OSU’s Confusing Trademark Application
Ohio State University has filed a trademark application with the United States Patent and Trademark Office for “THE,” in international class 25 for use on clothing, namely, t-shirts, baseball caps, and hats. Ohio State has frequently, much to the chagrin of anyone who did not attend the university, referred to it as “The Ohio State University.” What makes the newest trademark application so intriguing is that it is simply for “THE,” and not the additional words.
Although this is a highly publicized application in the news, this is not the first application solely for “THE.” Marc Jacobs has a pending trademark application for “THE” in international classes 18, handbags, cases, back packs, etc., and 25, clothing. Interestingly, this application was approved by the USPTO without issue, except the USPTO has now, on August 6, 2019, withdrawn the application for further review. This was done prior to the filing of the Ohio State University trademark application was filed, so it is even more curious. It’s extremely surprising that the Marc Jacobs application was approved in the first place so easily for two main reasons: (1) the specimen of use submitted for the Marc Jacobs mark shows the word “THE” as being used only as part of a larger overall mark, “THE BACKPACK MARC JACOBS;” and (2) “THE” is not being used to denote the source of the goods, but just being used as a logo on the bag itself. The USPTO should have presumably issued an office action relating to these items, but perhaps these items will be examined now that the USPTO has withdrawn the application for further review.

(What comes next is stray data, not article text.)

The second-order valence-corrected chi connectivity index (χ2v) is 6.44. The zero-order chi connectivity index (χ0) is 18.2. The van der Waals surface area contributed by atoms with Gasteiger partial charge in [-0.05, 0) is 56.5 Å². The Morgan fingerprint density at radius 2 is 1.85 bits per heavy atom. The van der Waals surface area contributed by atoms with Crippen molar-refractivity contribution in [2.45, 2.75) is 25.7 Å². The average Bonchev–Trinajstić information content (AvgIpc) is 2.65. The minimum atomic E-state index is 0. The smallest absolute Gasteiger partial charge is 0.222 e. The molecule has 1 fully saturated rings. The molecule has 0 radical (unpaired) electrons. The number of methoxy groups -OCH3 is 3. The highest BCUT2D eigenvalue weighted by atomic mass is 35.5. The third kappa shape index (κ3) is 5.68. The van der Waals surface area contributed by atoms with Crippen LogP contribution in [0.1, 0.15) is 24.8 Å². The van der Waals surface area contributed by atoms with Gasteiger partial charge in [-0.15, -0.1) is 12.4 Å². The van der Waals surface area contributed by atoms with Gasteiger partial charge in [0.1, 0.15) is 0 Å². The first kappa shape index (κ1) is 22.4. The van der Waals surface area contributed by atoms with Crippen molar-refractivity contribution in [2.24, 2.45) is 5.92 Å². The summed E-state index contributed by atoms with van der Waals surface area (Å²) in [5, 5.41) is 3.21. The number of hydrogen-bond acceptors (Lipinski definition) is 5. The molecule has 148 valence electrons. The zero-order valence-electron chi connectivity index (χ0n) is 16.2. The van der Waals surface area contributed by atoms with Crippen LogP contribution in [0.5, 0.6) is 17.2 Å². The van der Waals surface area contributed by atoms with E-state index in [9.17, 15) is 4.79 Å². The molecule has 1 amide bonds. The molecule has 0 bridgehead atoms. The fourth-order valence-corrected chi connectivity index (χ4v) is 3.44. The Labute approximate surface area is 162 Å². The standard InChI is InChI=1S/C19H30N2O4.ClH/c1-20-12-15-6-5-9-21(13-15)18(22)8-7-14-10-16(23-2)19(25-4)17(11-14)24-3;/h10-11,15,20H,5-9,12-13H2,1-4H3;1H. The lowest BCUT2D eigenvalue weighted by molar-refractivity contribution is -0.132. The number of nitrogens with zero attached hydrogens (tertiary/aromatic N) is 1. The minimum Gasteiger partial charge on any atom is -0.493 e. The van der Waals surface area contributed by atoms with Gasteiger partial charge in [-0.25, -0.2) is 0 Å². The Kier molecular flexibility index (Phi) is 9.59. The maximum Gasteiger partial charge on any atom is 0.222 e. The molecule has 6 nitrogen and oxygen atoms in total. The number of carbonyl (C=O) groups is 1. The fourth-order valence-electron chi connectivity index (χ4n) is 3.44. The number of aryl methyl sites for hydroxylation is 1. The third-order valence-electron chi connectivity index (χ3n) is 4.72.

It is unclear at this point why the Marc Jacobs application was withdrawn by the USPTO for further consideration, but we can speculate that it may be due to the items raised above. Whatever happens with that case may very well impact the Ohio State University case. The Ohio State University also submitted a specimen showing “THE” being used as simply a logo on a shirt, and not as the label or branding. This could, and should, result in an office action. There could also be some likelihood of confusion arguments made by the USPTO if the Marc Jacobs application is ultimately approved.
The USPTO can be very inconsistent in their determinations. It does appear that the USPTO has realized they should have reviewed the Marc Jacobs application for perhaps those items discussed above, and has therefore decided to perform further analysis and due diligence at this time. At the least, the USPTO should require an additional specimen of use showing “THE” being used in the labeling/branding, and in use by itself and not as part of a larger mark. Ohio State University will be keeping a close eye on the Marc Jacobs application.
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